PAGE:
A powerful storm has cut a swathe across the North Island, cutting power to tens of thousands of homes, trapping skiers and making driving hazardous.
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Weather forecasters predicted gale force winds would continue across much of the North Island in the next 20 hours as the storm, tipped to be one of the worst in 10 years, moved over the country.
Northland was hit hard first, with wind gusts of up to 130kmh bringing down trees and power lines as the storm made landfall.
Thousands of homes were without power in the region, and when the storm moved down the country it took out power to 53,000 homes in Rodney, Waitakere and the North Shore.
There were another 7000 without power in Auckland in Howick, Otara, Clevedon, Mangere and parts of Waiheke Island, power company Vector said.
Ten thousand skiers headed up Mt Ruapehu in the central North Island and got caught when the fields closed at 10.30am.
Police said 100 vehicles were still in carparks at Whakapapa by 3pm and directed people to stay in their cars while skifield staff worked from carpark to carpark leading cars down the mountain in groups of five.
Skifield operators hope to reopen again tomorrow.
Vector warned of extended outages as conditions were too dangerous for crews and told the public to stay clear of fallen lines.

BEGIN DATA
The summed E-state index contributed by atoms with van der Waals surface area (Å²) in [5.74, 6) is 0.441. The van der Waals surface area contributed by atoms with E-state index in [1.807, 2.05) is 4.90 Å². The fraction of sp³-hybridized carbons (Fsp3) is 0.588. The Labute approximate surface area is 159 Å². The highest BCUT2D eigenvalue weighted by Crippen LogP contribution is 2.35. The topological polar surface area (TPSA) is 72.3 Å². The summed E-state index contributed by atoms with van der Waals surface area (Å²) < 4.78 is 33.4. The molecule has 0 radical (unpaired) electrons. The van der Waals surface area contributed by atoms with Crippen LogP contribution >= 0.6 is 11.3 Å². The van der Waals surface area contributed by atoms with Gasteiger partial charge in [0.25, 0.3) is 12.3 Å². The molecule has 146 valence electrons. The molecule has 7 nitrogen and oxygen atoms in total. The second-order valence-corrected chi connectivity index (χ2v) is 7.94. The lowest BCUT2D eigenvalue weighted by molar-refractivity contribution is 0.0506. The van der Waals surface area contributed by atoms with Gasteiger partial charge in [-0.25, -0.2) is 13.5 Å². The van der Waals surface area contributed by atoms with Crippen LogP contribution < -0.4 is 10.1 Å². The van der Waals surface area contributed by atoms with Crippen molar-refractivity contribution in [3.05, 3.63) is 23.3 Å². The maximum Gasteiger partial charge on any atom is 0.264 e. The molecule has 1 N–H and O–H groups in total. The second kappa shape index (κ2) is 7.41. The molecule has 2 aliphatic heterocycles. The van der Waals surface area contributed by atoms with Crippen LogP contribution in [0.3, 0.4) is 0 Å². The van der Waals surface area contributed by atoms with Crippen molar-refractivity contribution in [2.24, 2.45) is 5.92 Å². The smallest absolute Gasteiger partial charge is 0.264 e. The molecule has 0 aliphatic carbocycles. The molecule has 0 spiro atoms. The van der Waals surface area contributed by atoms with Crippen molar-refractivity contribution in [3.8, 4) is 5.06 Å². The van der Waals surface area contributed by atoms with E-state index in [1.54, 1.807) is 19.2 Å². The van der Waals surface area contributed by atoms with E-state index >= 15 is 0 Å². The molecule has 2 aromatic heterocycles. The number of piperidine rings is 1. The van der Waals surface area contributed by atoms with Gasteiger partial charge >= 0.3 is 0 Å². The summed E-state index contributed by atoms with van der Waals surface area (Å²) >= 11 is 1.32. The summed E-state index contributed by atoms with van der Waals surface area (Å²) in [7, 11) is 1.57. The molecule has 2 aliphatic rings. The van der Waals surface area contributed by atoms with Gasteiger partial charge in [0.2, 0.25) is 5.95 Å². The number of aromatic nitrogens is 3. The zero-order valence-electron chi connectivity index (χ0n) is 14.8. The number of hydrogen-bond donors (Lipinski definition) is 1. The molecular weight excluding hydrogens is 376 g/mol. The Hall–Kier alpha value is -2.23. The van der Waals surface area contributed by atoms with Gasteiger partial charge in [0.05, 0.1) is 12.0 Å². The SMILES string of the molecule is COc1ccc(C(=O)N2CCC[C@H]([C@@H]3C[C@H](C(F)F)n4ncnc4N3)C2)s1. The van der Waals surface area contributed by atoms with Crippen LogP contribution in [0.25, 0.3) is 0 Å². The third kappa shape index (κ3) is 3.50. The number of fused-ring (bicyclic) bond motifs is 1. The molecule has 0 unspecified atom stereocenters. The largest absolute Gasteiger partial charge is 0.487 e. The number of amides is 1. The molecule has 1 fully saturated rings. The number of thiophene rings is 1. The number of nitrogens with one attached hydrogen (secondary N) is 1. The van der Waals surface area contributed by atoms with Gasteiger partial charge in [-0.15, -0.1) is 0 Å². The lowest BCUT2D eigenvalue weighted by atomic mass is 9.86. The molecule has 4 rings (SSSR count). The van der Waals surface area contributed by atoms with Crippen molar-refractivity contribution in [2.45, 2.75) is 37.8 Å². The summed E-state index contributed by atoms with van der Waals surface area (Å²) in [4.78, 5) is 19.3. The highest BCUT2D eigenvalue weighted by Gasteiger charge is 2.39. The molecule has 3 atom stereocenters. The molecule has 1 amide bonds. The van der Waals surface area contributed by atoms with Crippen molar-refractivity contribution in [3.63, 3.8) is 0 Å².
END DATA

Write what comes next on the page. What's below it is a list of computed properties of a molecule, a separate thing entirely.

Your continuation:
The Far North District Council reported that a river had burst its banks near the township of Panguru, on the northern side of Hokianga Harbour, and up to 35 people had been evacuated.
One witness reported water up to letterbox-level.
In the middle of the day, Whangarei District Civil Defence cleared the central business district as concern mounted about surface flooding combining with high tide. High winds hampered the work of linesmen and delays were inevitable in restoring power, said Vector communications manager Philippa White.
Police warned drivers of high wind gusts on the harbour bridge and debris, including roofing iron blown off houses, strewn across the southern motorway.
The Desert Rd and Napier to Taihape road were closed due to heavy snow.
A warning went out tonight to residents of the Coromandel Peninsula and Hauraki Plains to avoid travelling unless necessary as the storm buffeted the area. State Highway 25 south of Thames is closed.
The Kauaeranga River in the Coromandel broke its banks and flooded the highway.
State Highway 2 at Waikino was also closed due to fallen trees.
MetService described the storm as "extremely rare and nasty", predicting that in the 24 hours up to midday tomorrow up to 200mm of rain would fall in the Coromandel and Bay of Plenty, with slightly less north of Auckland.
The storm is expected to be lying off East Cape by tomorrow morning.
"It is one of the largest and deepest lows we've seen for some years," said MetService spokesman Peter Kreft.
Many planning to watch the Bledisloe Cup rugby test between the Wallabies and the All Blacks in Sydney tonight might also be in for a disappointing and frustrating time.
The heavy rain was expected to interfere with the live Sky digital broadcast of the test, due to begin at 10.05pm.